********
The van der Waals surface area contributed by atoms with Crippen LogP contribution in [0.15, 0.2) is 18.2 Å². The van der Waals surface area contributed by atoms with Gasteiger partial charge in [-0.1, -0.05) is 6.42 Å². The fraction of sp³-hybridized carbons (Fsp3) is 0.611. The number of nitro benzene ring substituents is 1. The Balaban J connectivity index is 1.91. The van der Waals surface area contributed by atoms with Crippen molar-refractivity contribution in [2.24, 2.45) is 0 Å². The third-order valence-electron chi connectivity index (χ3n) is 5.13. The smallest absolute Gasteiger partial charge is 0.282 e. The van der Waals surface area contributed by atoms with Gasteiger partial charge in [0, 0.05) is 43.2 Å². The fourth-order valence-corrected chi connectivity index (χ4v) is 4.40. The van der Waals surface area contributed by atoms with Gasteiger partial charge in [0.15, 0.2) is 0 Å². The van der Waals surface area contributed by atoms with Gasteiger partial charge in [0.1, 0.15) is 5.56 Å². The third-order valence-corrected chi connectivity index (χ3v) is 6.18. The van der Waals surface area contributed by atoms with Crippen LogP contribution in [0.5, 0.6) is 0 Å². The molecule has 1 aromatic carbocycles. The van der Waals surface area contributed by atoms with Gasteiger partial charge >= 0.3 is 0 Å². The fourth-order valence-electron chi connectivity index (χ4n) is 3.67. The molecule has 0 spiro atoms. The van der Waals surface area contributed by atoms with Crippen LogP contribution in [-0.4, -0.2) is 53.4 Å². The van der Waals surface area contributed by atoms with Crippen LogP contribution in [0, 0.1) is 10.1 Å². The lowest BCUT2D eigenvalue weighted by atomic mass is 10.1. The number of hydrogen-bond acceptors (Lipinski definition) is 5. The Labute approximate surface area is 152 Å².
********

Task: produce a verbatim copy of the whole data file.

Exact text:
The van der Waals surface area contributed by atoms with Crippen LogP contribution in [0.15, 0.2) is 18.2 Å². The van der Waals surface area contributed by atoms with Gasteiger partial charge in [-0.1, -0.05) is 6.42 Å². The fraction of sp³-hybridized carbons (Fsp3) is 0.611. The number of nitro benzene ring substituents is 1. The Balaban J connectivity index is 1.91. The van der Waals surface area contributed by atoms with Crippen molar-refractivity contribution in [2.24, 2.45) is 0 Å². The third-order valence-electron chi connectivity index (χ3n) is 5.13. The smallest absolute Gasteiger partial charge is 0.282 e. The van der Waals surface area contributed by atoms with Gasteiger partial charge in [0, 0.05) is 43.2 Å². The fourth-order valence-corrected chi connectivity index (χ4v) is 4.40. The van der Waals surface area contributed by atoms with Gasteiger partial charge in [0.15, 0.2) is 0 Å². The van der Waals surface area contributed by atoms with Gasteiger partial charge in [0.1, 0.15) is 5.56 Å². The third-order valence-corrected chi connectivity index (χ3v) is 6.18. The van der Waals surface area contributed by atoms with Crippen LogP contribution in [0.5, 0.6) is 0 Å². The molecule has 1 aromatic carbocycles. The van der Waals surface area contributed by atoms with Gasteiger partial charge >= 0.3 is 0 Å². The fourth-order valence-electron chi connectivity index (χ4n) is 3.67. The molecule has 0 spiro atoms. The van der Waals surface area contributed by atoms with Crippen LogP contribution in [-0.4, -0.2) is 53.4 Å². The van der Waals surface area contributed by atoms with Crippen LogP contribution in [0, 0.1) is 10.1 Å². The lowest BCUT2D eigenvalue weighted by atomic mass is 10.1. The number of hydrogen-bond acceptors (Lipinski definition) is 5. The Labute approximate surface area is 152 Å².